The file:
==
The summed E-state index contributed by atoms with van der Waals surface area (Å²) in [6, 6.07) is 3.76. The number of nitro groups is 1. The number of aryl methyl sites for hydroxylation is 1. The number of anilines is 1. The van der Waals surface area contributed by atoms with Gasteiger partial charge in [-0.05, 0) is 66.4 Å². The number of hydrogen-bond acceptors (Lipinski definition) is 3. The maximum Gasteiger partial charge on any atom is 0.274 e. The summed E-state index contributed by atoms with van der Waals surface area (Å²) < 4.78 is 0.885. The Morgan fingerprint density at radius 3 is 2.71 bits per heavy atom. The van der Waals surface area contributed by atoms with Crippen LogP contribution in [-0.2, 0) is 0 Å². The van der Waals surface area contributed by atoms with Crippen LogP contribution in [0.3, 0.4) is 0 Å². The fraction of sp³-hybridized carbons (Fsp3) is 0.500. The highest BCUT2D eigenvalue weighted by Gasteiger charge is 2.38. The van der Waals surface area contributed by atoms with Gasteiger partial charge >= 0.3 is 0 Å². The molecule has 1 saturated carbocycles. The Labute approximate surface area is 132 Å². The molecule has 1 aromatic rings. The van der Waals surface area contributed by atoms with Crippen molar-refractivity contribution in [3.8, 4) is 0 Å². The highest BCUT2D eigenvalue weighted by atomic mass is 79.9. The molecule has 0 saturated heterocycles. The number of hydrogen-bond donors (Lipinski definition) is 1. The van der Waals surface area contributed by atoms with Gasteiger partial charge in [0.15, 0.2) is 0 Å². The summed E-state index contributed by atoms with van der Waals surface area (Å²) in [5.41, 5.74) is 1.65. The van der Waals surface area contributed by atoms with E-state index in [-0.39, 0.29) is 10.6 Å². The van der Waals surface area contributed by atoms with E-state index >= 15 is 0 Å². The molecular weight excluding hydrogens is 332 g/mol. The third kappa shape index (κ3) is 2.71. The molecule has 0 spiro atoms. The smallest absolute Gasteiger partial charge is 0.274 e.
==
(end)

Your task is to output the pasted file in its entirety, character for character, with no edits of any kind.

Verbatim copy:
The summed E-state index contributed by atoms with van der Waals surface area (Å²) in [6, 6.07) is 3.76. The number of nitro groups is 1. The number of aryl methyl sites for hydroxylation is 1. The number of anilines is 1. The van der Waals surface area contributed by atoms with Gasteiger partial charge in [-0.05, 0) is 66.4 Å². The number of hydrogen-bond acceptors (Lipinski definition) is 3. The maximum Gasteiger partial charge on any atom is 0.274 e. The summed E-state index contributed by atoms with van der Waals surface area (Å²) < 4.78 is 0.885. The Morgan fingerprint density at radius 3 is 2.71 bits per heavy atom. The van der Waals surface area contributed by atoms with Crippen LogP contribution in [-0.2, 0) is 0 Å². The van der Waals surface area contributed by atoms with Crippen LogP contribution in [0.3, 0.4) is 0 Å². The fraction of sp³-hybridized carbons (Fsp3) is 0.500. The highest BCUT2D eigenvalue weighted by Gasteiger charge is 2.38. The van der Waals surface area contributed by atoms with Gasteiger partial charge >= 0.3 is 0 Å². The molecule has 1 saturated carbocycles. The Labute approximate surface area is 132 Å². The molecule has 1 aromatic rings. The van der Waals surface area contributed by atoms with Crippen molar-refractivity contribution in [3.8, 4) is 0 Å². The highest BCUT2D eigenvalue weighted by atomic mass is 79.9. The molecule has 0 saturated heterocycles. The number of hydrogen-bond donors (Lipinski definition) is 1. The van der Waals surface area contributed by atoms with Gasteiger partial charge in [0.15, 0.2) is 0 Å². The summed E-state index contributed by atoms with van der Waals surface area (Å²) in [5.41, 5.74) is 1.65. The van der Waals surface area contributed by atoms with E-state index in [-0.39, 0.29) is 10.6 Å². The van der Waals surface area contributed by atoms with E-state index >= 15 is 0 Å². The molecular weight excluding hydrogens is 332 g/mol. The third kappa shape index (κ3) is 2.71. The molecule has 0 spiro atoms. The smallest absolute Gasteiger partial charge is 0.274 e.